Deadly Habits

Deadly Habits

The Idea:  So you think you are knocking it out of the park.  Chances are you may not be delivering on the promise. Even the highest achievers are vulnerable to a few bad habits and self-delusion.  What’s the secret to providing a world class customer experience? According to research by Bain & Company and reported by John DiJulius, eighty percent of companies believe their customer service experience is “superior” while only eight percent of the customers believe it to be so.  That is a remarkable gap.

Development Dimension International conducted some stunning research and uncovered that seventy-two percent of managers indicate they have never questioned their leadership effectiveness and only fifteen percent believe they have a leadership deficiency.  We don’t see ourselves accurately and we also let bad habits take root in our lives.

These are the top three dangerous, limiting, and occasionally lethal habits that consistently pop up as I assess organizations in my own practice.  Ask yourself if you are guilty of letting these weeds take root in your own life.


Habit 1:  Too Much Hiding

Problems and failure are a part of life.  So why is it that most people still struggle admitting their failures?  We have a natural defense mechanism that wants to cover up or hide our problems and failures.  We are adept at applying makeup to cover up blemishes, thinking it makes us look stronger and more credible.  Research shows just the opposite.  People who can’t own the truth of a failure lose credibility.  It’s a paradox: leaders who embrace their weaknesses are strong. Never allow others to frame negative news about you, own it and model this behavior for others.

Habit 2:  Overcompensation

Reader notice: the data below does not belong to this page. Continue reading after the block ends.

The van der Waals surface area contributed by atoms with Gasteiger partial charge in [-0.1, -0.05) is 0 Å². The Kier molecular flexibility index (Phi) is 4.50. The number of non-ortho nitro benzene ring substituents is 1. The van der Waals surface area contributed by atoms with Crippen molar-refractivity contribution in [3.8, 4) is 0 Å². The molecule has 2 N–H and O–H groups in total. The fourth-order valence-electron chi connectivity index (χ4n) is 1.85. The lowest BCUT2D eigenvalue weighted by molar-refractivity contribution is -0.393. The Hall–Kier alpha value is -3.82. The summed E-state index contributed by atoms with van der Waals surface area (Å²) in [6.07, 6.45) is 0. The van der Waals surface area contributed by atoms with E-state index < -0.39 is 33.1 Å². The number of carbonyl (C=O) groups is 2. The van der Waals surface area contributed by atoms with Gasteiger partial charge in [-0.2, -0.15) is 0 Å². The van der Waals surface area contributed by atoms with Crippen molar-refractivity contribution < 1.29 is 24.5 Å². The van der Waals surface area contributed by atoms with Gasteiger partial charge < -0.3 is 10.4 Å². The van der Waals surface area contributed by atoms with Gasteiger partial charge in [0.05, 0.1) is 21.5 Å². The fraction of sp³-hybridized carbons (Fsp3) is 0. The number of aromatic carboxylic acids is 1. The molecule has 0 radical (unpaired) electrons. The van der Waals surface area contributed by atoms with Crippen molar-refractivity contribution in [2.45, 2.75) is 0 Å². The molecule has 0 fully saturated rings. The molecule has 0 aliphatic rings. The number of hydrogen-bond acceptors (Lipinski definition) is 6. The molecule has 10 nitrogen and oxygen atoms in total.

We all know people that feel the need to be the smartest person in the room.  They talk too much, go on too long, and have a need to be in control.  They are overcompensating for an internal weakness.   According to Roger Jones in his article, “What CEOs Are Afraid Of,” most people fear looking incompetent, underachieving, or intrusive. Jones states, “this causes them to be mistrustful, overcautious…  which limits their ability to speak up or have honest conversations.”  People who overcompensate for their own insecurities alienate themselves from the truth and distance themselves from others on their team.  Learn to embrace uncertainty and embrace your flaws; quit trying to be perfect!

Habit 3:  Too Tight

According to a recent Gallup poll, seventy percent of employees are actively disengaged or not engaged at all.  And it has little to do with money.  According to the Wall Street Journal Survey, “of the fifty percent of people who accept counter offers, ninety-three percent eventually left the company within eighteen months.”  What’s the point?  Most people leave companies because of their lack of relationship or micromanagement by their boss. They feel like they are being squeezed.

Leaders who control too much and don’t embrace delegation are struggling from internal fears.  The most influential people are willing to delegate control and responsibilities while driving results.  We must all learn to conquer our own internal fears of failure.

Do any of these three limiting habits get the best of you?  Are you courageous enough to own it?

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